The New School is a legendary, progressive university comprising eight schools bound by a common, unusual intent: to prepare and inspire its 10,200 undergraduate and graduate students to bring actual, positive change to the world. From its Greenwich Village campus, The New School launches economists and actors, fashion designers and urban planners, dancers and anthropologists, orchestra conductors, filmmakers, political scientists, organizational experts, jazz musicians, scholars, psychologists, historians, journalists, and above all, world citizens-individuals whose ideas and innovations forge new paths of progress in the arts, design, humanities, public policy, and the social sciences. In addition to its 82 graduate and undergraduate degree-granting programs, the university offers certificate programs and more than 650 continuing education courses to more than 6,400 adult learners every year. › See letter of support (.pdf) › Website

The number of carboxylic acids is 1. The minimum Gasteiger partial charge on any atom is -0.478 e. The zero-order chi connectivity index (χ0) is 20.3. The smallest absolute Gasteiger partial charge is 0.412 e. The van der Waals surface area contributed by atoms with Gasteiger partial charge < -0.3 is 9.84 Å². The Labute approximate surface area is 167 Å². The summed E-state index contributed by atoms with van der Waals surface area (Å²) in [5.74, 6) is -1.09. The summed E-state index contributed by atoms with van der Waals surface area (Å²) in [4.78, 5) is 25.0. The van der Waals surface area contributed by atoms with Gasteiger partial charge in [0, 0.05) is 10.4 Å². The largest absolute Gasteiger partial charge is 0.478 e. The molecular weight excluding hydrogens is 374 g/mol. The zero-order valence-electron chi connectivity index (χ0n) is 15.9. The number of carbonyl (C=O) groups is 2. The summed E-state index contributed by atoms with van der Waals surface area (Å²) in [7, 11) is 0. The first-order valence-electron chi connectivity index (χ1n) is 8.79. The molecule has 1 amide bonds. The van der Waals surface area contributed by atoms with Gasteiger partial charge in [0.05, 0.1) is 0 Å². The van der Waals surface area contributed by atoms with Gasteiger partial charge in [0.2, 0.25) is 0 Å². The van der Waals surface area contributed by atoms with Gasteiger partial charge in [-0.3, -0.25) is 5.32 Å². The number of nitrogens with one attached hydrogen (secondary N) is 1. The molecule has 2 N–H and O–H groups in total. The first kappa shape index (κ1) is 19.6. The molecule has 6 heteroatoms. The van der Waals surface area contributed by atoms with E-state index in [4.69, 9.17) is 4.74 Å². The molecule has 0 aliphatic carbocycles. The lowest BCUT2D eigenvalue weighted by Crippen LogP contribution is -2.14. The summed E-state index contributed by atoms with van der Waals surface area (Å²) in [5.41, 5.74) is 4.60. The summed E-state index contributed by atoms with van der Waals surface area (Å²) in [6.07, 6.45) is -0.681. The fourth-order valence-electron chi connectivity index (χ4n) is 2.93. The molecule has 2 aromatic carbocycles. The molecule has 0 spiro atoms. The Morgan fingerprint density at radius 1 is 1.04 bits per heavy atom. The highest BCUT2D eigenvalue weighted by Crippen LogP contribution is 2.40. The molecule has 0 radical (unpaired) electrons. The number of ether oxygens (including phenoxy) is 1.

Dr Gustav PeeblesAssistant Professor of Anthropology at The New School, New York City.
All of my research revolves around the question of currency and state-formation. I have a book currently in press that studies the euro and its competitors during nationwide debates that preceded the euro referenda in Sweden and Denmark. I am interested in how currency can potentially contribute to social cohesion, as distinct from more standard theories of state-organized social cohesion such as brute force, “invented traditions” and laws.